Turn your unwanted organic waste into rich garden compost - your plants will love you for it.
Compost has the ability to improve soil structure, good garden compost is loose and has a high water-holding capacity with adequate drainage, adding garden compost to heavy clay soils will improve the soil structure which in turn will give better drainage to a clay soil. When adding Garden Compost to sandy soil, it will improve the water-holding capacity of the soil.
3 Top Tips to achieve the ideal garden compost
Top Tip # 1- Carbon to nitrogen ratio
All living organisms are made of large amounts of carbon (C) combined with smaller amounts of nitrogen (N). This ratio is an important factor determining how easily bacteria can decompose organic waste. The microorganisms in garden compost use carbon for energy and nitrogen for protein synthesis. Given a steady diet at this 30:1 ratio, bacteria can work on organic material very quickly
Top Tip # 2 - Moisture content
Squeeze your garden compost, ideally you should just get a drop of moisture or none at all), 40-50% moisture
Top Tip # 3 – Temperature
Your compost pile should not exceed a temperature of 70 degrees the pile should be turned at 65 degrees.
How to build a garden compost pile
Start with 10-15cm layer of chopped branches or other coarse material set on top of the soil.
This will let air circulate under the base of the pile.
Add 10cm (3-4 inch) layer of grass clippings (low carbon organic material) to your garden compost.
You should moisten all layers as you add to the pile.
Add 10-15cm layer of high carbon organic material (leaves or garden waste).
Add a layer of finished compost or soil to the pile as your next layer to introduce micro-organisms into the pile which is needed to break down the organic matter into compost.
Add another layer of mulch, putting a light sprinkle of chook manure fertilizer over the mulch.
Repeat the "layering" process until the garden composting bin or pile is filled.
Other ingredients you can add to the pile as you go along are kitchen scraps, paper, cardboard, leaves, woody material broken up by a garden mulcher.
Containers or structures used for garden compost
Square box (50cm x 50cm) with a flap at the front to collect your finished garden compost.
You can build a simple 3 sided box out of tin or old pallets to do your composting in, you just need to confine the compost to that area.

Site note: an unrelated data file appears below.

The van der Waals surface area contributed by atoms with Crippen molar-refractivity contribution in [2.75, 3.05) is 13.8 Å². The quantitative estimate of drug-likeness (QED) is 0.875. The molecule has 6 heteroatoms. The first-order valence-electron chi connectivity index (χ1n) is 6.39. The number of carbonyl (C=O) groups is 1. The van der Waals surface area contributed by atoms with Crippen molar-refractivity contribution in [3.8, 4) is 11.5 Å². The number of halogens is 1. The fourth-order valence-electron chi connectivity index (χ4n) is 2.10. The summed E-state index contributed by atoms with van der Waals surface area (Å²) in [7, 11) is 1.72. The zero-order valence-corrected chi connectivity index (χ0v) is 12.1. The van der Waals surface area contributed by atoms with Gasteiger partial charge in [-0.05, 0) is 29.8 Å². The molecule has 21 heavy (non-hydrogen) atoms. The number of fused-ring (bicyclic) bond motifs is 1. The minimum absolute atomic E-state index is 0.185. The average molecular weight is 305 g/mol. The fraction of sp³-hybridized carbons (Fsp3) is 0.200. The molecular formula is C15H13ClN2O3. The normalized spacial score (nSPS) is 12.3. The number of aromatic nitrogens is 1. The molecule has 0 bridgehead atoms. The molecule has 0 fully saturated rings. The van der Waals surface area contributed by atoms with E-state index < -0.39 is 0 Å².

You can buy a lot of different types of garden compost makers from small plastic igloo shape bins to rotating barrels on a stand.
The rotating barrel on a stand is great as you can turn the compost with little effort.
It is raised so when the garden compost is made then just wheel your wheel barrow in, open up the flap to the compost bin and fill up the wheel barrow and off you go to spread the compost out over your garden.
The compost process
In an active compost pile the temperature will increase rapidly and soon reach about 70 degrees.
At the end of week 1, the pile should be opened to the air and any compacted material should be loosened.
Then the pile should be reconstructed; material previously on the top and sides of the pile should be moved to the center.
At the end of second week, the pile should be turned again. Each time the material should be turned back to the center of the pile.
At each turning, the moisture content should be checked using the squeeze test. Water should be added if necessary.
Your garden compost will be finished when the pile cools off and decreases to about one-third of its original volume.
It will be dark, crumbly, and have an earthy odor.
For best results you should turn your garden compost into the soil.
Or put a layer of mulch over your garden compost after adding it to the garden.
Your compost contains millions of soil organisms that need to be under the soil & away from the harmful sunlight to survive.
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For additional organic gardening information on working with
in your garden, visit my friends at OrganicGardenInfo.com
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